My, My, Hey, Hey,
Inflation, dude, is here to stay
As I reported last week, the latest numbers for our Gross Domestic Product were bad news, with the economy returning to its long-term path of slow growth, possibly even perennial stagnation. What I did not include was the inflation numbers that came with this national-accounts equivalent of a cold shower. Embedded in the GDP update from the Bureau of Economic Analysis is a host of inflation data that should send a chill down the spine of every responsible member of Congress.
Inflation, measured as the GDP deflator, has now exceeded four percent per year for two consecutive quarters: 4.05 percent in the second quarter and 4.57 percent in the third quarter. We have not seen inflation at this level since 1989, when inflation reached 4.17 percent in Q1 and 4.25 percent in Q2. The difference is that back then, the economy was operating at the height of its capacity. Workforce participation averaged 62.5 percent for those two quarters, compared to 57.7 percent for Q2 and Q3 of 2021 – a difference of about 7.5 million workers being idle or in the workforce.
Before 1989, you have to go all the way back to 1983, when in Q1 and Q2 GDP-measured inflation stood at 4.6 and four percent flat, respectively. However, at that time we were coming out of the stagflation quagmire of the late 1970s and early 1980s. Since our economy today is operating at a noticeably lower capacity than just a couple of years ago – workforce participation today is stubbornly stuck below 60 percent while running above that mark for most of the Trump presidency – our inflation is of the dangerous stagflation kind.
In fact, the inflation we are seeing now is high even if we look further back in time. Figure 1 reports GDP-deflator inflation all the way back to 1948 (as far as the relevant BEA raw data takes us): prior to the 1970s, we have to reach all the way back to the days of the Korean war to see inflation rates at this level.
The depth of this inflation is visible throughout the economy. In private consumption, we see a surge in prices where there was deflation for almost a quarter of a century: prices of durable consumer goods fell every quarter for 25 years: from Q4 in 1995 through Q2 in 2020. In the last two quarters of that year, prices increased modestly by 0.05 and 0.8 percent, respectively.
Then prices took off: 1.75 percent in Q1 this year, 6.56 percent in Q2 and 7.05 percent in Q3. The prices of durable consumer goods have not increased his fast in 40 years. But there is more: prices of perishables – short-lasting consumer products – have not increased at more than four percent per year since 2008; in Q2 this year they rose by 4.2 percent, reaching 4.8 percent in Q3.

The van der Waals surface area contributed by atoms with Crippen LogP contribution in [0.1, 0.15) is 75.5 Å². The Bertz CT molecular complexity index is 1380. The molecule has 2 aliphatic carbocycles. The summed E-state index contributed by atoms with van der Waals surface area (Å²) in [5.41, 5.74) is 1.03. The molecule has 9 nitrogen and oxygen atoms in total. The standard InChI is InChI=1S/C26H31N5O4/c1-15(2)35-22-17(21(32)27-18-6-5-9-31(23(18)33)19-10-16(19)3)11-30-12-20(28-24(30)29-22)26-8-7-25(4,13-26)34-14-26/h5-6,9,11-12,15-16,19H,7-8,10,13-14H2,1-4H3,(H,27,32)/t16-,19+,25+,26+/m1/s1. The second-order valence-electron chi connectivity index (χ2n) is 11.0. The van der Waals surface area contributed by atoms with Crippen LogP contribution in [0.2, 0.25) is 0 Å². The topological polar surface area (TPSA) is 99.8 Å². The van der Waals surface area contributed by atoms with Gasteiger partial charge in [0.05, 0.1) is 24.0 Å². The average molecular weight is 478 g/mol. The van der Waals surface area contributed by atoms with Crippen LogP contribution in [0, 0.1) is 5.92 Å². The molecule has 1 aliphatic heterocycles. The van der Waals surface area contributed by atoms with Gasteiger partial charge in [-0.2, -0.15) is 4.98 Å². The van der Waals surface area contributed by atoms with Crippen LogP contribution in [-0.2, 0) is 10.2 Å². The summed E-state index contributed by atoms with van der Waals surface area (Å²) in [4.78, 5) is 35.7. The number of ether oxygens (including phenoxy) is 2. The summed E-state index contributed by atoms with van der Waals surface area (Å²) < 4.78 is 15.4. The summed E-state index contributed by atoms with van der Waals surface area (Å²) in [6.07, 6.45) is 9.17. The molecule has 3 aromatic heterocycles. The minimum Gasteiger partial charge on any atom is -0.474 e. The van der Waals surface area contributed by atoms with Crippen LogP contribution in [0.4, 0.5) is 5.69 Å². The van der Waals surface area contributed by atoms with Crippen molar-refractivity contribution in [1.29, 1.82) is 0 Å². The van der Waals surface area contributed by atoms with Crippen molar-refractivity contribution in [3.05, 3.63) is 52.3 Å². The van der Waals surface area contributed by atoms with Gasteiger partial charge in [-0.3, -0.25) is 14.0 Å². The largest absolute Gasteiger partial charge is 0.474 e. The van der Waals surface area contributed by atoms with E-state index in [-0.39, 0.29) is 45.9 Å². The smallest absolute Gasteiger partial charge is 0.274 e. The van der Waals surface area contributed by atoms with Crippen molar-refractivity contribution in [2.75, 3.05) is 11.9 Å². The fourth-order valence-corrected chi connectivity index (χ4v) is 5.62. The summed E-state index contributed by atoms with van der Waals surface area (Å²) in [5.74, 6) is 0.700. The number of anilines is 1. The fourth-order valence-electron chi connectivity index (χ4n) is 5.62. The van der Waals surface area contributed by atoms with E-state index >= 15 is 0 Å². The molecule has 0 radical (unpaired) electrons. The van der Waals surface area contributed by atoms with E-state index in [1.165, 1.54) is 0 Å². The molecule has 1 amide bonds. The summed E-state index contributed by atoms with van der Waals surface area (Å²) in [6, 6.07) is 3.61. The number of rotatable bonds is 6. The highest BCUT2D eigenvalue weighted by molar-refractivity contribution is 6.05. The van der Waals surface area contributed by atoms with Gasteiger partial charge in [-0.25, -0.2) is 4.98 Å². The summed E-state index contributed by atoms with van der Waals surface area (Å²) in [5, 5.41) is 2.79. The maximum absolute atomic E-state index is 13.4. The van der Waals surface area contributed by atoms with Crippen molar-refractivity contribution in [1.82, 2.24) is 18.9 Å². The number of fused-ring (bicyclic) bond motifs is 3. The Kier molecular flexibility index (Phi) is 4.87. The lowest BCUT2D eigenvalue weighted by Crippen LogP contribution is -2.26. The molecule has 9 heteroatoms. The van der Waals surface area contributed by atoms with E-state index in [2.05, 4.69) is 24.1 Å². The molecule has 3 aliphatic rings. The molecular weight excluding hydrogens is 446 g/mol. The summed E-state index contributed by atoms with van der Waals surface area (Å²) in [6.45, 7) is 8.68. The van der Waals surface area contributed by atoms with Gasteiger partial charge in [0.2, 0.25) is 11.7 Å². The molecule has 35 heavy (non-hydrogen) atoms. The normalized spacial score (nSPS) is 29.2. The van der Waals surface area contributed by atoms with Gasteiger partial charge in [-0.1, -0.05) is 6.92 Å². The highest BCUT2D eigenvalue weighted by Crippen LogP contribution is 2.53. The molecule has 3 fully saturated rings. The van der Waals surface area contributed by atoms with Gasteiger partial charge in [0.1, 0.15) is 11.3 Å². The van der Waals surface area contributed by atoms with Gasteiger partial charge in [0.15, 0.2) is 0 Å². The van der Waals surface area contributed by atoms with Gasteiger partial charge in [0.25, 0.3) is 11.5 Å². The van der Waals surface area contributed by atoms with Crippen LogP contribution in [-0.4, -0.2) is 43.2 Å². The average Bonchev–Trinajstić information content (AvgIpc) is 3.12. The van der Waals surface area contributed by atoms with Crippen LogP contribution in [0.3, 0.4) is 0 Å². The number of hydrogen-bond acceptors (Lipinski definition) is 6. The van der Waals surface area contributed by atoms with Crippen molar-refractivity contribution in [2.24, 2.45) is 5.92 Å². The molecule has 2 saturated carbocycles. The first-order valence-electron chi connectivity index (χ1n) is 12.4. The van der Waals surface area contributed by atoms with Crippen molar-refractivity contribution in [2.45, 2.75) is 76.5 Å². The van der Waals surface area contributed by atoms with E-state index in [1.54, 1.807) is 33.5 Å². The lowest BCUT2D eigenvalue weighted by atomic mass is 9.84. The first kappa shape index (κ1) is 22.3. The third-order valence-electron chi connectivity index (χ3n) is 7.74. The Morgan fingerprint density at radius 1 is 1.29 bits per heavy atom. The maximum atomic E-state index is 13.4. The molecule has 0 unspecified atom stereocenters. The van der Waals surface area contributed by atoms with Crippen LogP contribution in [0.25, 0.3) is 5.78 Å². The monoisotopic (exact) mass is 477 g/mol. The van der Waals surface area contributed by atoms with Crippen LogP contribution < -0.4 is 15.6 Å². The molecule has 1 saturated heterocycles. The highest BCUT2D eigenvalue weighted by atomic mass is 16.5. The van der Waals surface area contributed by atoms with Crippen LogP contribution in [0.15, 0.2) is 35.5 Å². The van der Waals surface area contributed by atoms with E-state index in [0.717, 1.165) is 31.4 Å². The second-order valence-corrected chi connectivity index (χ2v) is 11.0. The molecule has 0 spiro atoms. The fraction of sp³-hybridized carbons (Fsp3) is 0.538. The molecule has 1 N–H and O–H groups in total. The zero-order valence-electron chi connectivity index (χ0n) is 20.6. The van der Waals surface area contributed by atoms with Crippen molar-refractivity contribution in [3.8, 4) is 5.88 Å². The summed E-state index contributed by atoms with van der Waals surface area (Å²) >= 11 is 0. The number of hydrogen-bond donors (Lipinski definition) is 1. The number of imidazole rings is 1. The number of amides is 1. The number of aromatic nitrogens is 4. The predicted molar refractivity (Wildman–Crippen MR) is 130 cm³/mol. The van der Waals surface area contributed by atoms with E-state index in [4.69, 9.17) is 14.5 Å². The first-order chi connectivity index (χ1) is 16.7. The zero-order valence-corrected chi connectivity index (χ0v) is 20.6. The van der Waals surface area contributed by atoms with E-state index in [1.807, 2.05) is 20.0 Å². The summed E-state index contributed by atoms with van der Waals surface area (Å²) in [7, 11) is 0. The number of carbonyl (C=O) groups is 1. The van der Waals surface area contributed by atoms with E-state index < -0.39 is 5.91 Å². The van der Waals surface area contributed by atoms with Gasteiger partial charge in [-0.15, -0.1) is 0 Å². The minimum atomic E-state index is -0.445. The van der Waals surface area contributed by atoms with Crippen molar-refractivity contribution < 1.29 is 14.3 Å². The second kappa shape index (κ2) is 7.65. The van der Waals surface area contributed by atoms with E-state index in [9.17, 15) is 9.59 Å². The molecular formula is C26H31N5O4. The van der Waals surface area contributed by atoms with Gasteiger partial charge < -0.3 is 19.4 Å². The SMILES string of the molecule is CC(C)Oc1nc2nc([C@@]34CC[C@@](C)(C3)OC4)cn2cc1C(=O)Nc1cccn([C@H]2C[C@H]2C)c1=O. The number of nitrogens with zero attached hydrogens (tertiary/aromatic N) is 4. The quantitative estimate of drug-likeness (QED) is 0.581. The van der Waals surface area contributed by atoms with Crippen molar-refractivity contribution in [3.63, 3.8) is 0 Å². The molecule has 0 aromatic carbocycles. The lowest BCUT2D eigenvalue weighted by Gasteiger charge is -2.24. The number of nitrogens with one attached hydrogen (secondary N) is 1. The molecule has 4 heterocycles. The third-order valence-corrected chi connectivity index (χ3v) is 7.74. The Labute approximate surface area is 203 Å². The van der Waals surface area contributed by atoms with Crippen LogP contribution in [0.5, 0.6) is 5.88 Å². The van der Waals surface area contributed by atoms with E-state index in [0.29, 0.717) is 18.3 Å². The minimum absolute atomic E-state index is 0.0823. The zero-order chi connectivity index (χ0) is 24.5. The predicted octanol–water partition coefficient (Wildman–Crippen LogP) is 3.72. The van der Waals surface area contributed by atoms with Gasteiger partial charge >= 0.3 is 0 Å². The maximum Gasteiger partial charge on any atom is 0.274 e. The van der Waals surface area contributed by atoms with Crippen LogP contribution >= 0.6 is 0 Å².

Services, the largest share of consumer spending, also saw significant inflation. While not at the same levels as goods, the prices for consumer services – everything from a haircut and a Greyhound bus ride to a car insurance plan and a visit to the local urgent-care clinic – increased at 3.24 and 3.5 percent, respectively, in Q2 and Q3. These are the highest rates in 14 years.
In short: inflation is coming from everywhere:
Businesses also suffer inflation in their attempts to maintain and expand their productive capital. Plainly: rapid price hikes are plaguing the construction of factories, warehouses, office buildings and other facilities for business operations. However, the fastest inflation right now is in the construction of new homes, where inflation is so high that it matches the stagflation peak of four decades ago:
It is a bit positive to see that once businesses have put their structures in place, they can still buy equipment – everything from office furniture and computers to delivery trucks and production-line robots – at relatively stable prices. That said, there is a worrisome spike in equipment prices in Q3.
Overall, inflation continues to entrench itself in the U.S. economy. I have predicted that by the end of the year we would have 9.5-10 percent inflation. I made that prediction at the beginning of the year, based in good part on the outlook for the Democrat spending agenda in Congress. That agenda has not yet materialized as they planned, and the Federal Reserve has begun to show some resistance to further monetization of the economy. It remains to be seen where inflation lands at the end of the year, but barring a miracle it is likely to be closer to ten percent than closer to five.
In other words, my forecast from early January remains one of the most realistic that any economist has made this year.